Portland, Maine Offers New Online Academic Program

Portland Public School District is offering an online academic program starting this fall, the Maine organization has announced.

The new program would allow homeschooled students to take all their classes online through Pearson, the vendor which already works with state charter schools, registering as direct students.  It is unclear how many grades will be allowed to participate in coming years.  The program will begin for grades 7-12.

“We recognize the educational landscape is changing. It is incumbent upon us to compete,” Caulk said. “We want to target homeschooled students and parents who, for whatever reason, are choosing online learning. We want to provide an in-district option for students considering a free statewide (virtual) charter school.”

According to Caulk, there are “major similarities” between the new program and Maine Connections Academy, the online charter school in the state.  However, the district has other resources to offer, and as such, “I think we can do better,” Caulk said.

Last year, nine students left the public school district to attend the charter school.  This year, that number has increased to 31.

Under the new program, students will receive individualized instruction and may participate in all district events, including field trips, social events and extracurricular activities.  A drop-in learning center will be available for students during special hours.

One former public school teacher who now homeschools her children, Belinda Ray, said that while the program would be intriguing to some, it should not be intended to be a replacement for all homeschool families.

“Absolutely, but not necessarily every homeschooler (would be interested), because homeschoolers do run the gamut from people who replicate the school experience at home to people who are doing something totally different,” Ray said. Her own 17-year-old sons, for example, take some classes at Southern Maine Community College as part of their homeschooling plan.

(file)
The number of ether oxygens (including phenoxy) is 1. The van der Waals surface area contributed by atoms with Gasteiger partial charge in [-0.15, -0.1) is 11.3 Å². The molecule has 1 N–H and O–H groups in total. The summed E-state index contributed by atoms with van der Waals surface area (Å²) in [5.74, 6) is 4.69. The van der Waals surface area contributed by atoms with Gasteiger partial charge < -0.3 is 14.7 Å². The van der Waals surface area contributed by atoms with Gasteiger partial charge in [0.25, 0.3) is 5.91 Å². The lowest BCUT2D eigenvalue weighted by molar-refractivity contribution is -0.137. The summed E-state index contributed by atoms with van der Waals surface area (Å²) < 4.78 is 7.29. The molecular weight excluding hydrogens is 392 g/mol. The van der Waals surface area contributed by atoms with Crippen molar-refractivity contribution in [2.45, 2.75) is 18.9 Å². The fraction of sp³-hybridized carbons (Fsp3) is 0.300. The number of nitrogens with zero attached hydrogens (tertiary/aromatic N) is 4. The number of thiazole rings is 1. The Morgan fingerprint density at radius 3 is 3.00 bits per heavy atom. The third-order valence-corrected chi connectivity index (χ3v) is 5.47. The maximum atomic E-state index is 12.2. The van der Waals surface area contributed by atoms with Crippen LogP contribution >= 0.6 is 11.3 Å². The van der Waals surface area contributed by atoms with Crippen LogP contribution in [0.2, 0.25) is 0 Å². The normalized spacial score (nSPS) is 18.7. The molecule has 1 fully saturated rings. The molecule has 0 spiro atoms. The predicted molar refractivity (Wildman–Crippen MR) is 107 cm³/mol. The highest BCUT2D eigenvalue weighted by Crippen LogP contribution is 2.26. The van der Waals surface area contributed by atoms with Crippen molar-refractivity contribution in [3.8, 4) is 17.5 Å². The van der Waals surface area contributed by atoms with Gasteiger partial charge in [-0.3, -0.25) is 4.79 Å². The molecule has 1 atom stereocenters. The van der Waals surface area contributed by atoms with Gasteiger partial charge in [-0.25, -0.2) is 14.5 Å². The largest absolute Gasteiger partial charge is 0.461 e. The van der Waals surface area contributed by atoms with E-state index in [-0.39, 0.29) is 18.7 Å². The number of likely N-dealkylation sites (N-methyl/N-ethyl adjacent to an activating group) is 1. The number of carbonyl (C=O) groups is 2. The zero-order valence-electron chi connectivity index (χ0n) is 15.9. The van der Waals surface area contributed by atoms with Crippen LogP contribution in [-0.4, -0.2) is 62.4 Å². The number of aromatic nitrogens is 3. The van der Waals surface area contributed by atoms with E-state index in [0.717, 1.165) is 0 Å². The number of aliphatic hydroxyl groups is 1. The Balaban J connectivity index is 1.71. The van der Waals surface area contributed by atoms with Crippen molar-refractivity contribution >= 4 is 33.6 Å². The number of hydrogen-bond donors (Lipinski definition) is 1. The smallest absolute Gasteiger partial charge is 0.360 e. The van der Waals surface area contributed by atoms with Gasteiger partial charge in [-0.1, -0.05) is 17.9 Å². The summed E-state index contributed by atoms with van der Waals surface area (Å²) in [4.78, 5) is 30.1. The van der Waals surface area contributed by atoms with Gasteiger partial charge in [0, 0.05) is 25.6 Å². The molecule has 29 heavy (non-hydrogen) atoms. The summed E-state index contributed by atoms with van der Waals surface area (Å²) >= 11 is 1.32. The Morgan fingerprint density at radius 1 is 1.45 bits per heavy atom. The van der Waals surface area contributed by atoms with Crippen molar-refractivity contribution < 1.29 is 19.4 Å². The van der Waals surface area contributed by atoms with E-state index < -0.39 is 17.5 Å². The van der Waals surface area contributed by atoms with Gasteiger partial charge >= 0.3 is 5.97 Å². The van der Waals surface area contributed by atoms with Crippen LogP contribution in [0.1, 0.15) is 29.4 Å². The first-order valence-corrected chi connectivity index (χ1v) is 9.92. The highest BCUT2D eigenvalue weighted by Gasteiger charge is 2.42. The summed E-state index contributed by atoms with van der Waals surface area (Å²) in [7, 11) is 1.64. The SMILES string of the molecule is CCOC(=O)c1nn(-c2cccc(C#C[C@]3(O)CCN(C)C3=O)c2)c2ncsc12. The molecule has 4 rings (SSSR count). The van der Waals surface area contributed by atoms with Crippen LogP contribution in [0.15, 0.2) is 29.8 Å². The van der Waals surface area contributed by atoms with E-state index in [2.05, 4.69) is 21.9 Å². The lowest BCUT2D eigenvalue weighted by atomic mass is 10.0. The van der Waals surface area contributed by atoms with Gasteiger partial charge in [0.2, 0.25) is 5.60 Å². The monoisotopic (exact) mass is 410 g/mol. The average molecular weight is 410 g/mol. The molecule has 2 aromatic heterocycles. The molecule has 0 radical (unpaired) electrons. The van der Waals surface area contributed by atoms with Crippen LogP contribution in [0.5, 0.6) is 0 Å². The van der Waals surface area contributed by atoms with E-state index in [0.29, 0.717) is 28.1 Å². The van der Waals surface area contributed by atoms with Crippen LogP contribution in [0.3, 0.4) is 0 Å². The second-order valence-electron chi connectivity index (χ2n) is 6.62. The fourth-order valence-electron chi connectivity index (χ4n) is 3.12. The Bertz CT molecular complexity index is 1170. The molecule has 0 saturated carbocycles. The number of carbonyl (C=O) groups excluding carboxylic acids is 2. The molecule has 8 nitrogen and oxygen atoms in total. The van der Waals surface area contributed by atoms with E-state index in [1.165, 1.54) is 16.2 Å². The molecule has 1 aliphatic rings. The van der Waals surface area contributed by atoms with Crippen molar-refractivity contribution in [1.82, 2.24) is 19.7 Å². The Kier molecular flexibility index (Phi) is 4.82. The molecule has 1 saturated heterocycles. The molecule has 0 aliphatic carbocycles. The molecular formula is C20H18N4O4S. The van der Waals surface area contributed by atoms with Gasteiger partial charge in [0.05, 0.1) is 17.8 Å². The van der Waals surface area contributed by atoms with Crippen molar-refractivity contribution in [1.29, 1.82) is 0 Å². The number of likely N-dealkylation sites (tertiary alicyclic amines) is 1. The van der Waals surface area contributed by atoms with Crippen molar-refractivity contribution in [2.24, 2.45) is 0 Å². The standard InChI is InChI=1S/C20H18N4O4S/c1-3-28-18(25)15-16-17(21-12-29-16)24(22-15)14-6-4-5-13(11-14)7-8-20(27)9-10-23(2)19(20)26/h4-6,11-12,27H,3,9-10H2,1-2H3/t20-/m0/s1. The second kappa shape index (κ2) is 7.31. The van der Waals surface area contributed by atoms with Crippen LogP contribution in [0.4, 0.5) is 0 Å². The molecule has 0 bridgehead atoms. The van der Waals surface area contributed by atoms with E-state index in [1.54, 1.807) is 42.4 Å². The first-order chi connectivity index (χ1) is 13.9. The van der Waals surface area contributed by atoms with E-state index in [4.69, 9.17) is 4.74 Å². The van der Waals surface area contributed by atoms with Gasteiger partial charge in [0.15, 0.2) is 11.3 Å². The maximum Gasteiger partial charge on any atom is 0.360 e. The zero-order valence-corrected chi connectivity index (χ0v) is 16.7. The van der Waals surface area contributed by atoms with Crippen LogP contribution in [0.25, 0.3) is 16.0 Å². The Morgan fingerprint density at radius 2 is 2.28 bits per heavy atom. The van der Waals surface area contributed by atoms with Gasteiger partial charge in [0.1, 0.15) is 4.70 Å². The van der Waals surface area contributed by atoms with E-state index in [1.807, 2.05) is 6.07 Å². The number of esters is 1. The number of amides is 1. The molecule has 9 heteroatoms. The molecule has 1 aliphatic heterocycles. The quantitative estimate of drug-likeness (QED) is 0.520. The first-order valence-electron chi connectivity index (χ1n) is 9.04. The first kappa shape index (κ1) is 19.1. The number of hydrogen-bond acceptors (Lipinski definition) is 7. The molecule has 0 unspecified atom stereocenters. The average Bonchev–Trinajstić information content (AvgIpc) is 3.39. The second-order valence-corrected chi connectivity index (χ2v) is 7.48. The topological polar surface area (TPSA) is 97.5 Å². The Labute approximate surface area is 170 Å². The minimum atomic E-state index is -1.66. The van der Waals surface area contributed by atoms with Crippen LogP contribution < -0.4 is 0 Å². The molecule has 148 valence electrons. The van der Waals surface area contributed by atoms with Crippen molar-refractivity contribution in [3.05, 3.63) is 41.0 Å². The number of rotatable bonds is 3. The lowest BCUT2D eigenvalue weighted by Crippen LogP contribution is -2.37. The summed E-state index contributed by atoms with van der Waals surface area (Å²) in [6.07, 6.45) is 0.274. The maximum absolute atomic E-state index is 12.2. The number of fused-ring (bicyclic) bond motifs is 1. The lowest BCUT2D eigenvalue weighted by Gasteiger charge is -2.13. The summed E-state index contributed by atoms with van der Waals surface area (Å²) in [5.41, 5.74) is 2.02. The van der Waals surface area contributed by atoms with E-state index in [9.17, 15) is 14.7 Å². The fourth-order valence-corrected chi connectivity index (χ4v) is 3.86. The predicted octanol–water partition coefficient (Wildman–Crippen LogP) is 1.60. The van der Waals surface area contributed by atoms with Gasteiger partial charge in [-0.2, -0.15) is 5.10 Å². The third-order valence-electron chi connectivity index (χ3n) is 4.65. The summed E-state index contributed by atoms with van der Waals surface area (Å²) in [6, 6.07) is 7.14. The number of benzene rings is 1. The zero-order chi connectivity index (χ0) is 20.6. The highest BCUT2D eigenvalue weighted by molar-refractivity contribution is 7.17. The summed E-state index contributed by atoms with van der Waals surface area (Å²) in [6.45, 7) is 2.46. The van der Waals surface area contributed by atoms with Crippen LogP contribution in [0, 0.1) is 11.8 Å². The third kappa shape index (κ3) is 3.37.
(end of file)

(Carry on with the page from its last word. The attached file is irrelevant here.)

The program, still in its early stages, has not made details available to the public as of yet.  The school board has yet to be briefed, and at that point the district will be reaching out to homeschool families.  Computers and hardware will be provided to families who participate.

 “This is a short-term turnkey solution,” said Caulk, who has been sharply critical of charter schools in the past. “As we built it out, if we get students and the program begins to grow, we could look at a longer, more sustainable plan. I don’t want to imply that a charter school would be the direction we would go in, but we would look at the various options out there.”

According to state law, school districts are free to create their own charter schools.

There are currently six charter schools in operation in Maine, publicly funded but are independent of the public school system, that were approved by the Maine Charter School Commission.  State law requires there be no more than 10 charter schools until 2021.  Those set up through local districts do not need approval of the commission, but do fall under the cap.

When a student signs up for the program the district receives funding, but some of that will be given to Pearson for providing the instruction materials.  The district said that after they pay Pearson $4,250 a year per child, they plan on pocketing $2,000 per student who enrolls.  Currently the district receives no funding for homeschooled children.